- Sift through the stats for high competition keywords and set them aside. They might be too competitive to go after now, but they might come in handy later.
- Cross-check keywords you share with your competitors and eliminate ones that don’t make sense for your business.
- Highlight keywords you believe have higher potential to benefit your business. These could be solid options to target.
- Review SERPs for each highlighted keyword. Note any organic or paid opportunities you may have missed and how you might target them. Pay special attention to keywords your competitors rank higher for.
How to Use Competitor Keywords to Your Advantage
There’s no magic trick to help you quickly identify which keywords are more important than others.
You need to perform a manual keyword analysis and consider their relevance, organic traffic, and the current SERPs they trigger to make this decision.
Evaluate Each Competitor Keyword
Once you’ve narrowed your competitor keywords list to the most relevant or accessible keywords, you’ll probably be looking at a much shorter list.
Now you’ll need to analyze each.
Go to Keyword Overview, enter the keyword you want to analyze, and click “Search.”
You’ll see the keyword’s search volume, difficulty, variations, intent, and more.
Assess Ranking Difficulty: Find a Competitive Edge
To find potential quick wins, check your competitors’ ranking changes.
Open the Organic Research tool, enter a competitor’s domain, and click “Search.”
Then, head to the “Position Changes” tab.
You’ll see a bar graph showing the number of keywords your competitor has lost and gained
Scroll down and there’s a table with the keywords.
Click on the “Position changes” drop-down and select “Declined” and “Lost.” And click “Apply.”
This report aids in spotting your competition’s current weak spots. You’ll be able to see keywords they’ve recently lost that you may want to target.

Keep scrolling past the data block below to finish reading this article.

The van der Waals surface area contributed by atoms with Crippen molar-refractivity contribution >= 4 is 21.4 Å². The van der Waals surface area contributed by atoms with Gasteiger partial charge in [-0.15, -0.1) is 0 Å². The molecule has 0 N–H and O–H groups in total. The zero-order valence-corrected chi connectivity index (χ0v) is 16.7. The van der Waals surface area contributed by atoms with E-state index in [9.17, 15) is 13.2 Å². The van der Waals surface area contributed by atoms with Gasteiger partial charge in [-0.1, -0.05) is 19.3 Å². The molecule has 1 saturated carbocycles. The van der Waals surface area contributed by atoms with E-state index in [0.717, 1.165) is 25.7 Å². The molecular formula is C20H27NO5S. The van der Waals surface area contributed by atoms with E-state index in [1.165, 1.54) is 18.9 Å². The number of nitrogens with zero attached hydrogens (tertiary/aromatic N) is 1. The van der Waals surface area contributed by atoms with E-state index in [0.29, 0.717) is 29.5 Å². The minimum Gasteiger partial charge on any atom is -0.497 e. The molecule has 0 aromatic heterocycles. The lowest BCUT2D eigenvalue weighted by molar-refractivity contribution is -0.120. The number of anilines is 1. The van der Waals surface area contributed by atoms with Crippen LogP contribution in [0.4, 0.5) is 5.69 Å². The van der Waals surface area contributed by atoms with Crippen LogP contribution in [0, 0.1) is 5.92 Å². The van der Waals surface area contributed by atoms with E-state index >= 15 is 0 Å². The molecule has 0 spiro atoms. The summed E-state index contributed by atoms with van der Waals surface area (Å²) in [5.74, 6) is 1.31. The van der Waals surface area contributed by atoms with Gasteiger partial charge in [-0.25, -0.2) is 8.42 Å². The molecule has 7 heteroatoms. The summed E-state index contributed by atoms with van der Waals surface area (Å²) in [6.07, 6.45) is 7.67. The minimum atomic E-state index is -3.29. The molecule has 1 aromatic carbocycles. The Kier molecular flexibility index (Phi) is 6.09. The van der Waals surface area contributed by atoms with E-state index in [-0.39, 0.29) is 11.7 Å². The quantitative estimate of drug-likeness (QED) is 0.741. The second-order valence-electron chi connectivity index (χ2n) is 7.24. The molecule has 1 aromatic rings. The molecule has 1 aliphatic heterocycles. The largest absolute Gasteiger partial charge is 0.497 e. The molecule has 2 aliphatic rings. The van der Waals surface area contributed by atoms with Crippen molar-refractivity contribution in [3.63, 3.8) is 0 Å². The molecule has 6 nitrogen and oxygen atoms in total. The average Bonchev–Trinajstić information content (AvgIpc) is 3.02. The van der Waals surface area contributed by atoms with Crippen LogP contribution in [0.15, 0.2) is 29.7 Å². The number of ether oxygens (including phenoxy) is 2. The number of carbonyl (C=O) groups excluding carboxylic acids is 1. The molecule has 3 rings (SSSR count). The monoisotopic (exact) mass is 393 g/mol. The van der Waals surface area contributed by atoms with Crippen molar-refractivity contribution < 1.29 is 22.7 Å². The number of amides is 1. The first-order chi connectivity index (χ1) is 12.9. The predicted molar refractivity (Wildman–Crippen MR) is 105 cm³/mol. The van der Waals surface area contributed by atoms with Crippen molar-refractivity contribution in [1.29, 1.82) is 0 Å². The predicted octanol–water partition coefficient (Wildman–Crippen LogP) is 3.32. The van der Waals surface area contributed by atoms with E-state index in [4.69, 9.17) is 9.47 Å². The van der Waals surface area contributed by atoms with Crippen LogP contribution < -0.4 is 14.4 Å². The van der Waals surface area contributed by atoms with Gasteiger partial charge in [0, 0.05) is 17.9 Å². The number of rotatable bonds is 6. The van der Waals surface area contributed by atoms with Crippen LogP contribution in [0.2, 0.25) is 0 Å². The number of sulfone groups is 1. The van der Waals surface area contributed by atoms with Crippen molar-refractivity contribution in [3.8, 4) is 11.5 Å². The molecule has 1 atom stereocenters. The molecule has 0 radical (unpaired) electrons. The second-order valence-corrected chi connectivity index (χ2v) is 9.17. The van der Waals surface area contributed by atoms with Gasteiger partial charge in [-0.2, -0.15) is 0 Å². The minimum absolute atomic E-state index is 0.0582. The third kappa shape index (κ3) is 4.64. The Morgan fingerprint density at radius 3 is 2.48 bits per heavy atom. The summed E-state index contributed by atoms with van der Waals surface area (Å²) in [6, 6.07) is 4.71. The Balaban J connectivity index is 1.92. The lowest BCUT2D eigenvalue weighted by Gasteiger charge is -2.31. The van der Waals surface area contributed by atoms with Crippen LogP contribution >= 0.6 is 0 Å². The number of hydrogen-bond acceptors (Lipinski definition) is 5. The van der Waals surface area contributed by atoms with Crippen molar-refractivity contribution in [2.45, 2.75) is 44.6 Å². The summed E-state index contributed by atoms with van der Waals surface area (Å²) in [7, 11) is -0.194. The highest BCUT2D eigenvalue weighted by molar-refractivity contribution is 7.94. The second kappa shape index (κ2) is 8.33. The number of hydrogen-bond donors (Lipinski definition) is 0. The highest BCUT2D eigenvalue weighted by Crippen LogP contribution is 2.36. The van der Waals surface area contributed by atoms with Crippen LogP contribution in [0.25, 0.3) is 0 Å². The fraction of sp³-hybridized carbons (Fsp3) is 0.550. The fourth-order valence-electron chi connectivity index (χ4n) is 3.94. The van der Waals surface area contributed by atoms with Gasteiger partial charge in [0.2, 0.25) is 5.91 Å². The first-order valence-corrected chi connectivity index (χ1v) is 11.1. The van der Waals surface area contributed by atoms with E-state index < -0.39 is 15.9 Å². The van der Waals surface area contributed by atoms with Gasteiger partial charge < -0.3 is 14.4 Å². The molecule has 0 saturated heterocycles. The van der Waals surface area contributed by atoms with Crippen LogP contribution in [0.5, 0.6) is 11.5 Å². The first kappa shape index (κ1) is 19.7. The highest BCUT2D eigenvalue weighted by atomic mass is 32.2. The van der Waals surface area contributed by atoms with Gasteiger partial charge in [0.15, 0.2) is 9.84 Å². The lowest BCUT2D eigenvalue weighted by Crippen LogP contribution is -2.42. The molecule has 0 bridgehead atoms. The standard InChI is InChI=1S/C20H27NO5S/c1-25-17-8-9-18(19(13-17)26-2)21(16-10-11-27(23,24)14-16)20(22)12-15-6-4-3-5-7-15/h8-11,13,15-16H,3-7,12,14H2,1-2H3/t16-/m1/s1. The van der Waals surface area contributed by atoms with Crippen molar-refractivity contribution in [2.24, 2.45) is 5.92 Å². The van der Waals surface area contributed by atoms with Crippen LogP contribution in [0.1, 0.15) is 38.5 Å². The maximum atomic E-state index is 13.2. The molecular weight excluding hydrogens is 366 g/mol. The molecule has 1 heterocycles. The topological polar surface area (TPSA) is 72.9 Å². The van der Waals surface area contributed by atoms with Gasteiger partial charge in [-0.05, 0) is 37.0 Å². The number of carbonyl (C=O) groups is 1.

You can also use the preset filters to make it easy to isolate the traffic information you are looking.
Once you’ve explored that data, look at the “KD %” column.
This refers to keyword difficulty—an estimate of how difficult it will be to rank for a particular keyword. The closer to 100, the more difficult it will be.
If you’ve found keywords you want to pursue, there are a couple of ways to move forward depending on whether you already have pages that target these keywords:
- If you don’t currently have a page that targets the keyword in question, use the SEO Content Template or SEO Writing Assistant to begin the content creation process. These tools will review your rivals’ content and provide suggestions to make yours more competitive. You can set target keywords and receive real-time feedback on readability, SEO, originality, and tone of voice.
- If you already have a page targeting the keyword, use the On Page SEO Checker to receive specific recommendations to improve your page.
Review Competitors’ Paid Campaigns
After exploring your competitors’ organic traffic opportunities, the next step is cross-referencing organic results with paid traffic.
You’ll be able to see how much they’re spending on ads, which keywords they’re bidding on, and even the exact ad copy they’re using.
Start by heading to the Advertising Research tool.
Then, enter your competitor’s domain and click “Search.”
The first dashboard shows the keywords your competitor is bidding on.
Including details like the URL they’re targeting, how much traffic they’re getting, and more.
If you want to see the ad copy they’re using, go to the “Ad Copies” tab.
You can also use the Keyword Gap tool to analyze paid keyword gaps. Just select “Paid keywords” in the dashboard.
Scroll down, select “Missing,” and you’ll see the keywords your competitors are bidding on, but you aren’t.
Combined with the Advertising Research tool results, you can start planning paid ad campaigns around the right keywords.
Use Competitor Keywords to Your Advantage
It's essential to understand the competitive landscape before moving forward with your SEO or PPC strategy.
You may find something you’re missing or learn something new!